Seeing as Tony Hatch's Man Alive theme went down so well yesterday, I thought I'd turn my attention today to its ITV rival, the great World in Action
World In Action was truly groundbreaking television from the heart of the North West's Granada Television. Beating Man Alive to the screens by two years, World In Action effectively had the monopoly on the investigative journalism and current affairs format during this period. Across the years (the show ran from 1963 to 1998) World In Action's campaigning nature frequently had a major impact on events of the day. Its succession of bold and committed production teams who were unafraid of taking risks meant the show gained a solid, though somewhat left-wing and radical, reputation. Indeed Margaret Thatcher was alleged to have once said that the show's production team consisted of "just a lot of Trotskyists". In short, they were - to quote Keith Richards in the dock in 1967 - "not worried about petty morals" that the establishment seemed to live by.
The criminal case against Richards and his fellow Rolling Stone Mick Jagger was important for World In Action as it was they who bagged a post-trial encounter between the newly released Jagger and senior figures of the establishment in what the then WIA researcher and future DG of the BBC John Birt claimed to be "one of the most iconic moments of the '60s"
Thanks to WIA, cabinet ministers such as Jonathan Aitken fell from grace and miscarriages of justice were brought to light and rightly rectified, most notably with the release from gaol of the Birmingham Six in 1991. The show infiltrated and dug up the dirt surrounding Scientology, the police force, the intelligence services, local councils and major businesses and far right paramilitary groups such as Combat 18. It was also responsible for the long running Seven Up! series of TV films by Michael Apted which continues - revisiting its key cast every seven years - to this day. This was hard hitting, campaigning investigative journalism of the highest order and the show would regularly draw in audiences of up to 23 million, that's effectively half the population.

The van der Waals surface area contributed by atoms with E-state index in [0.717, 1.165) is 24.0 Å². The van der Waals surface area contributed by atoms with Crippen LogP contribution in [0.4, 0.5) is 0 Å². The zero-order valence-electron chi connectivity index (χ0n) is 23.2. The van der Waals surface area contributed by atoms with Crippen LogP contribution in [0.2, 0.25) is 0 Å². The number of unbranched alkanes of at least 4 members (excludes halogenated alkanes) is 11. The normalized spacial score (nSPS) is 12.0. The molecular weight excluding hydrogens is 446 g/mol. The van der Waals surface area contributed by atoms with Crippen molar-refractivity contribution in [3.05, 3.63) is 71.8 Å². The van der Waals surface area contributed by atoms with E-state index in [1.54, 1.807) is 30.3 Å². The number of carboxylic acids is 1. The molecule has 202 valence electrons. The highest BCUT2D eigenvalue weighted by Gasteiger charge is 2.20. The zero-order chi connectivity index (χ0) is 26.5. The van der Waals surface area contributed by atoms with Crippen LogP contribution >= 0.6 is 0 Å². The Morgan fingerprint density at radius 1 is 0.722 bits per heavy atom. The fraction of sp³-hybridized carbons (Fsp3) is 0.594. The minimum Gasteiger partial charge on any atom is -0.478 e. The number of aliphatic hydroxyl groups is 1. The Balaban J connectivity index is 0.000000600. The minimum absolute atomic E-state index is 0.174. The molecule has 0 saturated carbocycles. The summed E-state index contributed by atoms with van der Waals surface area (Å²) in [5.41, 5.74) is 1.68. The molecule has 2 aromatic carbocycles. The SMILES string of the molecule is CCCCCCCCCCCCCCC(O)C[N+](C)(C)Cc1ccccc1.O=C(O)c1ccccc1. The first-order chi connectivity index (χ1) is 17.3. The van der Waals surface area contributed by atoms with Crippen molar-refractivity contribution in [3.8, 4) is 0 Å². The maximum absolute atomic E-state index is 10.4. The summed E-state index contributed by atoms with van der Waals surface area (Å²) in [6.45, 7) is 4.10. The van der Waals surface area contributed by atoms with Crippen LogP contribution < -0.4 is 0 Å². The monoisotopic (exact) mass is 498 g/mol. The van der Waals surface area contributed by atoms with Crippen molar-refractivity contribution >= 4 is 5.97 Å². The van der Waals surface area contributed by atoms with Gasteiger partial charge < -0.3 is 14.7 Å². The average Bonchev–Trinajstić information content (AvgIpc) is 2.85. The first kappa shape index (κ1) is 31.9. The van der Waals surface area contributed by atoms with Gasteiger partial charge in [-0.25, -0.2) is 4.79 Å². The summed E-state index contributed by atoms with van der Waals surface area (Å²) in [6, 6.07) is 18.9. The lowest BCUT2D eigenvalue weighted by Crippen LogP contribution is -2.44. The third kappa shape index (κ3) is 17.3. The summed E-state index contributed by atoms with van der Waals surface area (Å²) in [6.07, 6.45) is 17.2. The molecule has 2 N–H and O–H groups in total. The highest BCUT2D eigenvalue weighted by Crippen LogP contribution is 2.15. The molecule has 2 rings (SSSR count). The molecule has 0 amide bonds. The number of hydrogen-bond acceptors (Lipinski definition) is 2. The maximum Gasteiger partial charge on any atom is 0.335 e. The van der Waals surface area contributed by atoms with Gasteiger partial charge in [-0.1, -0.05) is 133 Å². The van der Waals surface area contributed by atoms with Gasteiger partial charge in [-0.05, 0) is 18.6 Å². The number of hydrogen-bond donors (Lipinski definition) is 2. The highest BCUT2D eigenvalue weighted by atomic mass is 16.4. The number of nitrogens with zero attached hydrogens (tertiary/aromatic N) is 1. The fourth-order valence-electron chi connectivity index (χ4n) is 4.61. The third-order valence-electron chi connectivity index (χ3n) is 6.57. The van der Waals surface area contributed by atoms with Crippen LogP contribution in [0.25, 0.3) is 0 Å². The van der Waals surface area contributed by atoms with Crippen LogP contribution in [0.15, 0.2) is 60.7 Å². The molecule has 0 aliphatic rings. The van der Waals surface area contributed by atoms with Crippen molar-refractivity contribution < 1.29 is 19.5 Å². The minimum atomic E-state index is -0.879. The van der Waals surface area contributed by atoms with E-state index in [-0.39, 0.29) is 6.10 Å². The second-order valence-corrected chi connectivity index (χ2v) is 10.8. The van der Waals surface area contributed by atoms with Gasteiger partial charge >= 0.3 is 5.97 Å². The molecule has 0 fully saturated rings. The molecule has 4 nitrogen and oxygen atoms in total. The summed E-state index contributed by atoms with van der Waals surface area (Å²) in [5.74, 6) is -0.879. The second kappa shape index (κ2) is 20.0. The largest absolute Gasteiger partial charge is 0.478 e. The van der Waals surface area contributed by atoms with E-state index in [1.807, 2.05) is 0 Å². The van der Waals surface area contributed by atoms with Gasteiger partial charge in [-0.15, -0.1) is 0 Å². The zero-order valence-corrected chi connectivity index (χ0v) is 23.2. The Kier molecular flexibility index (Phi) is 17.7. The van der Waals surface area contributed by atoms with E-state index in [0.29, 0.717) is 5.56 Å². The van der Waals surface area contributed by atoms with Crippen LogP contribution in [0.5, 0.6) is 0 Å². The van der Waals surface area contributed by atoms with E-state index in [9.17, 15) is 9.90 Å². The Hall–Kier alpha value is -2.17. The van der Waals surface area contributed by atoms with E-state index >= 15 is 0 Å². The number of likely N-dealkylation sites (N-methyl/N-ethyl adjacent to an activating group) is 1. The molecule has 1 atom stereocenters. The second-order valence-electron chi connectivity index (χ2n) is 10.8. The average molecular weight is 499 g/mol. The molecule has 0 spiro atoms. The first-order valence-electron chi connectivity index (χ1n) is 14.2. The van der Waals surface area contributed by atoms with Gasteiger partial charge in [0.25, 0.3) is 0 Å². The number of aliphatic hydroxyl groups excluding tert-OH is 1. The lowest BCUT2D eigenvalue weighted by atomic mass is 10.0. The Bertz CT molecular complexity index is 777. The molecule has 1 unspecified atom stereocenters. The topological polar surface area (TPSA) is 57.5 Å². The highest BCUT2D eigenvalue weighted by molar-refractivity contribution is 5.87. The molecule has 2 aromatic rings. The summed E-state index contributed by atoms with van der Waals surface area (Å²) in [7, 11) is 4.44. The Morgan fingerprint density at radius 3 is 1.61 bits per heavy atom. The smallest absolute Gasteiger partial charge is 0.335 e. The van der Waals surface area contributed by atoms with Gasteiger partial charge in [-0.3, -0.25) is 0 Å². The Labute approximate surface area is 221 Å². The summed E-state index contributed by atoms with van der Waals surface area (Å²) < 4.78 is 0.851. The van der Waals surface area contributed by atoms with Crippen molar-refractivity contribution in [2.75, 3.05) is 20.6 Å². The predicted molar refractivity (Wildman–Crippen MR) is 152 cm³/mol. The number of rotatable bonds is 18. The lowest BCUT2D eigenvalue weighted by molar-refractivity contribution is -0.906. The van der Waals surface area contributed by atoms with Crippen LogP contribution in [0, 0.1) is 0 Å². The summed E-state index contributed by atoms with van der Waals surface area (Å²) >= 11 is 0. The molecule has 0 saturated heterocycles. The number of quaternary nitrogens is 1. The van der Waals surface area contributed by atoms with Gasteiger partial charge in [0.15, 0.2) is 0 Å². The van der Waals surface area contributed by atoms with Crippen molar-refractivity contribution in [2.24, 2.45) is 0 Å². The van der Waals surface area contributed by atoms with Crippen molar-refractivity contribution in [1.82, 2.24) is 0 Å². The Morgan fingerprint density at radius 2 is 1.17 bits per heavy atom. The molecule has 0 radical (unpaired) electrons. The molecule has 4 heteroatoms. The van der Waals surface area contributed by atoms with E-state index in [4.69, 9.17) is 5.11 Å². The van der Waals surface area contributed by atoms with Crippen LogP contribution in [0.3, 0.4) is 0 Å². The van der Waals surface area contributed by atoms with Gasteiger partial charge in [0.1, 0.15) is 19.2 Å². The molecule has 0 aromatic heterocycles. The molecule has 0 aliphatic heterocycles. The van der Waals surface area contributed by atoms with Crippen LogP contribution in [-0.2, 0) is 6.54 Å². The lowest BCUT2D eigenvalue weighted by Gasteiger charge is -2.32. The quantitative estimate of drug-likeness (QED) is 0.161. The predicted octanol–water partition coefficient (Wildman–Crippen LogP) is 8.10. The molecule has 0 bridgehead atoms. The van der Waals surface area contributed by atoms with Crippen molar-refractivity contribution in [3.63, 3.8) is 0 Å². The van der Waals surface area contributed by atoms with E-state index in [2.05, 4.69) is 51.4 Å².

Its removal after 35 years was seen by some as part of a general dumbing-down of British television, and of ITV in particular. The Tonight (With Trevor McDonald) programme is effectively the show's replacement but it is woefully inadequate to that task and the pool of investigative journalism remains somewhat arid now without the vital training ground that was World In Action, the show which gave us Tony Wilson, John Pilger, Gordon Burns, Paul Greengrass, Michael Apted, Donal MacIntyre and Stuart Prebble.
Growing up in Granadaland in the '80s, I have so many memories associated with this theme tune, mainly fear. It sounded so imposing and doom laden and, as Tony Wilson did his day job presenting from the studio grave stories of harsh regimes abroad and social decline and desperation at home, I felt even more scared and depressed. Growing up in the '80s could be quite traumatic!
Kudos therefore to Shawn Phillips for his great proggy jam that put the shits up kids immediately after watching Corrie